INC NEWS - DRAFT January Meeting Minutes
pats1717 at hotmail.com
Tue Feb 1 21:01:28 EST 2005
This looks better in word (let me know if you want me to send you a WORD
version with nicer formatting)....Regards, pat
Making Better Neighborhoods
Minutes of Meeting of January 25, 2005
Don Stauffacher Marquis-Pierre
Peg Lanier Duke Park
Donna Deal Nancy Rhodes Creek NA
Bobbe Deacon Morehead Hill
Marguerite Ward Rockwood
Michael Shiflett Northgate Park
Cheryl Sweeney Northgate Park
Helena Cragg Old North Durham
Sandra R. Alston Fisher Heights Neighborhood Org
Reyn Bowman DCVB
John McCann Herald Sun
John Compton HPSO
Mike Woodard Watts Hospital Hillandale NA
Paul Golich Hope Valley Farms
Dick Mentock Hope Valley Farms
David Harris Old Farm
Anne Guyton Colonial Village
Lugenia Mason RiverForest Ass
Phyllis Cotton Emorywood Orchards
Joan Miller Emorywood Orchards
Felisa Francis Durham Police Department
Bill Anderson Duke Park
Laura Drey Trinity Park
Barry Ragin Duke Park
Randy Pickle Forest Hills
Pat Carstensen Cross County
Administration and Announcements
President Bill Anderson opened the meeting. Members introduced themselves.
The Appearance Commission is doing awards. Laura Drey brought hand-outs on
safety tips and other useful information.
Crime and Perceived Crime in Durham Reyn Bowman presented the information
and analysis developed by DCVB and their 10 organizational collaborators.
Scientific polling shows that residents of Durham are proud of the
community, think it is a good place to visit, and can rattle off specific
places in Durham that people should see. Outsiders in general also have a
pretty high opinion, but Wake County is huge and has about a 40% negative
opinion and we often work with people from Wake. Among the people with
negative opinions, "crime" was by far the biggest factor, followed by "too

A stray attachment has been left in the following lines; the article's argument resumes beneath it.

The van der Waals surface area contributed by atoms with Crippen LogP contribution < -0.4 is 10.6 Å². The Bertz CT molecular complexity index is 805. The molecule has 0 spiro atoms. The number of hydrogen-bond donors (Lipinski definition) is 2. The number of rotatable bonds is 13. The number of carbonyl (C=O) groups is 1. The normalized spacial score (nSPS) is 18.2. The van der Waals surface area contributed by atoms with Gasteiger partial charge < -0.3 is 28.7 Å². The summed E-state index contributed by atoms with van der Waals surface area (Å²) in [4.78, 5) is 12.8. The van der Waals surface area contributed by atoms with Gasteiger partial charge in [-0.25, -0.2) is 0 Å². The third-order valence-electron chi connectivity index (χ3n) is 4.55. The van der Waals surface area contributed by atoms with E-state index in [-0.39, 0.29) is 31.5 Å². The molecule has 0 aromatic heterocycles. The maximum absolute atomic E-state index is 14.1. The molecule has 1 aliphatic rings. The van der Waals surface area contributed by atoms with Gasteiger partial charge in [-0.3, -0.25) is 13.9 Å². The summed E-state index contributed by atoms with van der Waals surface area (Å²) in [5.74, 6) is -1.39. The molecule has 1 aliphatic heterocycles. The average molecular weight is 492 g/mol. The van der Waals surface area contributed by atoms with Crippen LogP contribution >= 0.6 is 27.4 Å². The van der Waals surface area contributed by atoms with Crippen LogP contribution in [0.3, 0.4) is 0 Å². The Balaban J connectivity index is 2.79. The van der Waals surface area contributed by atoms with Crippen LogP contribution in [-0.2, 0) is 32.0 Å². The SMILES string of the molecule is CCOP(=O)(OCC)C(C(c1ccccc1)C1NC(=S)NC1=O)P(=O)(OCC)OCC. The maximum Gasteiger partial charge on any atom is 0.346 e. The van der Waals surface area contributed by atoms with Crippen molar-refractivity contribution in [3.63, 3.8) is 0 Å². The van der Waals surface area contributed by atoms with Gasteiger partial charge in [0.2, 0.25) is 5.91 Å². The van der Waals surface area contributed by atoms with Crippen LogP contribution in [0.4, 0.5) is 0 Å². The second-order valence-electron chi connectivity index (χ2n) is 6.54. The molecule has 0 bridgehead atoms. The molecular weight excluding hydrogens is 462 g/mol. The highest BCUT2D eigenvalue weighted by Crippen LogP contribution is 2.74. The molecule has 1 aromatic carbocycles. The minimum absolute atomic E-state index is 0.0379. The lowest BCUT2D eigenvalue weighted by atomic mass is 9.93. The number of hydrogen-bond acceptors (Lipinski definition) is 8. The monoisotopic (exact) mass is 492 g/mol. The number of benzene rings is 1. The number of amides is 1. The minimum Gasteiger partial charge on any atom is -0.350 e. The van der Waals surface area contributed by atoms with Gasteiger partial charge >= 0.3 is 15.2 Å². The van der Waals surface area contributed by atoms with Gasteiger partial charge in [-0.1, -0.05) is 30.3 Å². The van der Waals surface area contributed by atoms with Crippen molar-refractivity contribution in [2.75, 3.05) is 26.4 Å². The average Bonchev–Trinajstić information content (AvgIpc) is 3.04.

much inter-ethnic friction" and "too many people not like me." They also
looked at crime statistics in cities of similar size and demographics
(Savannah, Winston-Salem, New Haven, Salt Lake City, etc.) and found that
the only crimes where we are higher than average are robberies and
burglaries. The high property crimes may be partly due to our high poverty
rate, because poor people are more often the victims of such crimes.
Part of the problem is news coverage. Everyone is interested in homicide
stories. We are covered by 2 major dailies, and they act like Raleigh has
magically dodged the gang problem. Now we need to be 20% better before
anyone will notice. We can post good news about Durham around our
workplaces to change the impressions.
A solution is to follow the "broken window" theory clean up the little
stuff, set standards on what neighborhoods expect in clean yards and housing
quality, and dont be ambivalent about insisting standards be met. Do a
neighborhood CPTED audit (police will help). Support better technology for
the police, such as fingerprinting in cars, so they can effectively deal
with the little stuff. Report boarded up houses and garbage dumping, follow
up until it is fixed. If we make it feel like someone is watching and in
charge on streets, bad stuff goes down 80% and positive activities go up
Use of Occupancy Tax Revenues Tabled.
Court Funding The text of the letter to the legislative delegation was